By Hillel Aron
By Joseph Tsidulko
By Patrick Range McDonald
By David Futch
By Hillel Aron
By Dennis Romero
By Jill Stewart
By Dennis Romero
Early on the morning of July 3, 2004, a battered green Ford Aerostar pulled out of a parking lot high in the hills of Griffith Park. The minivan rattled down Western Canyon Road, rounding hairpin turns edged by 100-foot cliffs. But when it reached the broad curve at the bottom of the incline, the car plowed straight ahead. As a trio of joggers dived for cover, it rolled down a shallow embankment into a pine grove and slammed into a tree. Screams could be heard from inside the van, and then children began jumping out. An 8-year-old boy emerged with his 11-year-old twin brothers. Two teenage boys followed, and passersby helped them pull a 4-year-old out of his car seat.
By this time, the driver had appeared — a short, wiry black man with blood pouring from a gash in his forehead. He shouted for the kids to get back in the van. When the 8-year-old cried, “Daddy, no,” the man ran to the street and lunged in front of an oncoming car, which barely missed him. Park rangers found him soon afterward, pacing in circles and mumbling incoherently. The only words they could understand were “My beautiful wife has left me. My beautiful wife has left me.” The rangers handcuffed the man, and everyone waited for the police ?to arrive.
The driver, as it turned out, was a 33-year-old South African filmmaker named Mandla Dube. The four younger boys were his children, while the teenagers — Patrick Wilkinson, 16, and his brother Adam, 19 — were stepsons of the renowned jazz trumpeter Hugh Masekela. Dube (pronounced “DOO-bay”) was supposed to be taking all the kids to a shoot in Compton, but he made a detour to the park. After drinking a concoction of unidentified herbs, Patrick and Adam said, Dube began behaving strangely. He demanded that they remove their shoes and hike a trail near Griffith Observatory. He struck Patrick with a stick. During the walk, the two boys told investigators, Dube declared, “I killed my wife this morning, and now I’m going to kill you.” Back in the van, they said, he made the threat again, and apparently tried to carry it out.
Aside from Patrick, who dislocated his shoulder, only Dube suffered a serious injury. On the way to Cedars-Sinai in an ambulance, Dube told the EMTs that he had killed his children and cut off his penis. At the hospital, doctors administered a sedative and stitched up his head wound. The next day, he was charged with six counts of attempted murder and five counts of child abuse. Each carried a possible sentence of 15 years to life. Bail was set at $3 million. Dube was placed in the downtown jail known as Twin Towers.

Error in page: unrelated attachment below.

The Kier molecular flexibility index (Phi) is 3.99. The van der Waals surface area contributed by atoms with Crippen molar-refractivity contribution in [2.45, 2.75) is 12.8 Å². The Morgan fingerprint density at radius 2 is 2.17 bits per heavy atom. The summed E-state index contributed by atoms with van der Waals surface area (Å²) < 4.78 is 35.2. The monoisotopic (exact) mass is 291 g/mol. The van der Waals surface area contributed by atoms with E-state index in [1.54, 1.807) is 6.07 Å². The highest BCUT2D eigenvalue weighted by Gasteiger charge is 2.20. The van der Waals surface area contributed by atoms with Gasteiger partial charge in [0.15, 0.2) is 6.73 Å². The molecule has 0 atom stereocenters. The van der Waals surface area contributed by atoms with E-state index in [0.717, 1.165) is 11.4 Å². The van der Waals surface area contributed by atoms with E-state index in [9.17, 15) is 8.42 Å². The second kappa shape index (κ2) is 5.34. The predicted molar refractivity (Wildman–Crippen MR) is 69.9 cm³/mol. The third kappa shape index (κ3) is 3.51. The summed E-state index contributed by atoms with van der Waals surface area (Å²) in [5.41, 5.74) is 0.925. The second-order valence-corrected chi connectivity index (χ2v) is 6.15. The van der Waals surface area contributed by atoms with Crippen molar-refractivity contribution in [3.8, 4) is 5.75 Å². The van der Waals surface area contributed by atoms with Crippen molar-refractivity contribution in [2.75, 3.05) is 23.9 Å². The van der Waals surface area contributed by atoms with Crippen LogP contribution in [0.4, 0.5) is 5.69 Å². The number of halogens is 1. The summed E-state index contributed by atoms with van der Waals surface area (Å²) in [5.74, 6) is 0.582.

It soon became apparent, however, that this case was more complicated than it seemed. To begin with, Dube’s beautiful wife had not left him. He had not murdered her or mutilated himself. Once his head cleared, he claimed that he had never meant to kill himself or his passengers. Eventually, even the prosecutors seemed to have their doubts. For more than a year, a host of interested parties — friends, family members, lawyers, hired psychiatrists and, not least, Dube himself — would struggle to understand what happened on that July morning. What caused an apparently sane man to suffer a psychotic break on a day he had awakened happy? Why would a caring father, with no history of violence, behave as Dube did? Was it a case of reefer madness, as the prosecution suggested? Was it a little-known side effect of caloric deprivation? Or was the crash in Griffith Park the climactic stage of a multivehicle cultural collision?
Lindiwe Dube stood in front of a tired-looking bungalow on Heidleman Road in East L.A. A tiny woman with a striking face — huge, intelligent eyes; button nose; full lips — she wore a violet top and cropped white jeans. A 6-foot-long royal python lay draped about her shoulders. Outside, her house was a tan stucco shoebox; inside, it was all High Revolutionary Afro-Funk: ebony sculptures, drums, and a sofa draped with an African batik; posters of Marley, Tupac and Malcolm X. Four-year-old Nkosinati toddled about in a “Free Mandla” T-shirt.
Lindiwe poured two cups of chamomile tea and told her story in lightly accented English. The events leading up to the crash began in 1996, she said, when the couple was living in Mandla’s hometown of Mabopane, a black township outside Pretoria. That year, Dube shot Hugh Masekela’s first music video, “No More Crying.” The South African pop-jazz pioneer, internationally known for such hits as “Grazing in the Grass” (1968) and “Bring Back Nelson Mandela” (1986), was at a low point in his career, and the video — in which Lindiwe played the pretty girl who sat on his lap — helped Masekela climb out of the hole. It also helped launch Dube’s career as a cinematographer.
Four years later, in 2000, Mandla enrolled at the American Film Institute and moved his family to Los Angeles. The move had a side benefit: The twins, Zweletu and Zenzile, who are autistic, could attend the kind of remedial school (the HELP Group in Sherman Oaks) that was rare in South Africa. Mandla flourished at AFI; he won an honorable mention in the annual student competition held by the American Society of Cinematographers. But a scholarship fell through, and paying gigs proved scarce. The family’s savings quickly dwindled, and just before Mandla got his master’s degree, in 2002, the Dubes wound up homeless. They camped at first in Malibu Creek State Park, then in a Glendale shelter and a series of cheap motels.